Thursday, February 23, 2012

Will Fear Motivate You to Back-up Your Computer Files?

A 2010 global survey found that 89% of home PC users do not perform regular backups, and 67% have lost digital pictures.  (Global Data Backup Survey Results, 2010)

Yet to quote Tom Murray, SVP of Marketing at Carbonite, the company’s advertising efforts to convince potential customers to use them for storage backup, which featured testimonials from satisfied customers, “wasn’t breaking through the way we needed it to.” (Baar, 2012)

So, they’re changing strategies and focusing on consumers’ fears of losing pictures.  It sounds like a good idea considering the 2010 survey also said that 69% of home PC users are most worried about losing their digital pictures.

What do you think?  Are you backing up your photos?  If not, will you after seeing this commercial?

(2010, June 25)  Global Data Backup Survey Results. Retrieved February 22, 1012, from

Baar, A. (2012, February 21) Carbonite Encourages Planning For Loss. Retrieved February 22, 1012, from

Thursday, February 16, 2012

Do Gen Y women only care about smelling good?

This week Burt’s Bees launched a new line called Gud targeted to Women 18-24.  While their existing products are bought primarily by Gen X women who are avoiding parabens and worrying about the environment and their wrinkles, this new line will go in a totally different direction and focus on Gen Y’s desire for indulgent fragrances. (Mahoney, 2012)

They’re going to hedge their bets by keeping the Burt’s Bees name on the products, but with fragrances like Floral Cherrynova, it’s pretty clear that they are looking for younger consumers.  While that certainly makes sense in terms of demographics, I can’t help wondering if such a departure from their core competency is a good idea.

What do you think?  Are Women 18-24 totally focused on indulgence and products that appeal to their senses?  Will the presence of the Burt’s Bees name hurt or help the new line to add Gen Y’s to their customer base?  Will these new customers migrate to the basic product line as they age?  Are you going to try Gud?

Mahoney, S. (2012, February 14).  Burt’s Bees Launches Gud, Aimed At Gen Y.  Retrieved February 15, 2012, from

Thursday, February 9, 2012

Can ABC Even Call This A Pyrrhic Victory?

I’ll admit it.  I miss One Life To Live.  The show was especially terrific in its last few months and General Hospital is still too dark for me to enjoy.  Is it any wonder that The Bold & The Beautiful had its best ratings in three years the week of January 23-27?  I may have to check it out. (Gorman, 2012)

In the meantime though, it seems like a good time to take a look at what’s happening over at ABC.  The Revolution, which replaced OLTL, dropped 1.53 million viewers the same week, down 9% from the previous week, which was also down versus the week before.  Compared to OLTL from the same week last year (long before the cancellations were announced) ABC has seen a 39% decline in total viewers (2.51 million to 1.53 million).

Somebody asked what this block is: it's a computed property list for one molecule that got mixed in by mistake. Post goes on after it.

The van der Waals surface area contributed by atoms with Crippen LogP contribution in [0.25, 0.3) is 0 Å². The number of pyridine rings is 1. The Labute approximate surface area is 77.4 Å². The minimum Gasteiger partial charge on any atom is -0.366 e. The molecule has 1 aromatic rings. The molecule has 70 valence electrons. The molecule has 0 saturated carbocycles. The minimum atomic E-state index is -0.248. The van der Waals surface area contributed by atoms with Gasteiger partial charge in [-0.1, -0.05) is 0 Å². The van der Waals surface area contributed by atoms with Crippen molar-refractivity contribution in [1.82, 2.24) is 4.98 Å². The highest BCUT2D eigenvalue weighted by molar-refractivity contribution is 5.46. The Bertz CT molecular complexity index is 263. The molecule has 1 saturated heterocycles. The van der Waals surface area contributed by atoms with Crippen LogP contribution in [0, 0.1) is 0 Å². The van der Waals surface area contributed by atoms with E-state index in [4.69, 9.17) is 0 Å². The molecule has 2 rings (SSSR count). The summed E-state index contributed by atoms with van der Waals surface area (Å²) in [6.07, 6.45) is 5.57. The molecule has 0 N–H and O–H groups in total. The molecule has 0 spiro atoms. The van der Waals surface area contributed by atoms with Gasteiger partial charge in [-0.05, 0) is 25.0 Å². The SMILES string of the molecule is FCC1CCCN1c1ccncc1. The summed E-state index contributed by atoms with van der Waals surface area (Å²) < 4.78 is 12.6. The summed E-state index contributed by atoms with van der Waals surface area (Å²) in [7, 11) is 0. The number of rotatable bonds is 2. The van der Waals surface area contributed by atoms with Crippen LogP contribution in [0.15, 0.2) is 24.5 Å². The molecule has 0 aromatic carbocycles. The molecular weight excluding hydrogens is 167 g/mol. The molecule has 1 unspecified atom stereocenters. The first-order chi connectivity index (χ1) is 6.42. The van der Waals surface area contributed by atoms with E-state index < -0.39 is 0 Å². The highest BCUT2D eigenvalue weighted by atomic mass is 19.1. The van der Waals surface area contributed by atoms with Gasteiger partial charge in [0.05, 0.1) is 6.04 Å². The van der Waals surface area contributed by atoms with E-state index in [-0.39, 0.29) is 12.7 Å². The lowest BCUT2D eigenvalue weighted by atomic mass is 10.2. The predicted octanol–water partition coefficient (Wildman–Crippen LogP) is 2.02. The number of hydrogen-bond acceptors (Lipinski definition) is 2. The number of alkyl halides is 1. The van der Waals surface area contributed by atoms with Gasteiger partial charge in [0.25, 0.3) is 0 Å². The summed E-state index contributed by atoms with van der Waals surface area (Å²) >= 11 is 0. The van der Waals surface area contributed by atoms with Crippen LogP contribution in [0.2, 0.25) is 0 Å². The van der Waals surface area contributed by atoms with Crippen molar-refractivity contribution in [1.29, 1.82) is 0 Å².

The Chew, which replaced All My Children last September, is down 6% versus AMC for the same week last year (2.51 million to 2.34 million).  Ratings for Women 25-54 are down 23% and Women 18-49 are down 22%.  So much for sacrificing the Boomers to attract more Gen X. (Marrone, 2012)

Since both The Chew and The Revolution cost less than the soaps to produce, ABC’s profits are probably up and they are all patting themselves on the back.  Except of course Brian Frons who was fired (oops resigned) in December. (James, 2011)

But I have to wonder whether declining audiences can ever be a good thing for a network.  At this point, delivering larger audiences is one of the few things network television has going for it when compared to cable networks who deliver a more affluent and cohesive target with channels like HGTV and Food Network. 

And while a media maven friend of mine said he would just buy more spots on ABC to reach his impression goals, doing that would mean fewer people seeing the ad more often.  I think if I was the decision maker, I would move some of the money I had planned to give to ABC to cable stations instead.  That way I would increase my reach instead of going overboard on frequency – which many advertisers already do.   I guess we will have to wait and see if that’s what happens.

In the meantime, I’ll bet ABC is sorry that they didn’t just cut casts and shrink the shows back to a half hour to lower production costs.  It might have been a win win solution.

In case you missed them, here are the two previous blogs I wrote about this topic.
Should ABC axe Brian Frons and keep One Life to Live?
Note the 40% breakeven threshold.

One life to Live…will live again!
Sadly, the Prospect Park deal fell through in December.

Gorman, B. (2012, February 2).  Soap Opera Ratings: ‘The Bold And The Beautiful’ Hits Multi-Year Highs.  Retrieved February 8, 2012, from

Marrone, D. (2012, February 2).  Ratings for The Chew and The Revolution on ABC – Week of January 23.  Retrieved February 8, 2012, from

James, M.  (2011, December 2).  More soap opera drama: Brian Frons out at ABC.  Retrieved February 8, 2012, from

Thursday, February 2, 2012

Who would have guessed that websites for paper towels pay out?

Actually, a new study by Accenture, comScore and dunnhumbyUSA doesn’t mention paper towels specifically, but does show that visitors to CPG (Consumer Packaged Goods) brand websites buy 37% more in retail stores than non-visitors.  (O’Malley, 2012)
When you think about it, it does make sense.  Who other than heavy users would bother?  (That’s the 20% of users who do 80% of the purchasing.) 
Still I am somewhat surprised to find that some people do indeed want to have a deeper relationship with their paper towels.  I just want mine to pick up my latest spills.

O’Malley, G.  (2012, January 30).  Engaging CPG Site Visitors Increases Buys In Retail Stores. Retrieved February 2, 2012, from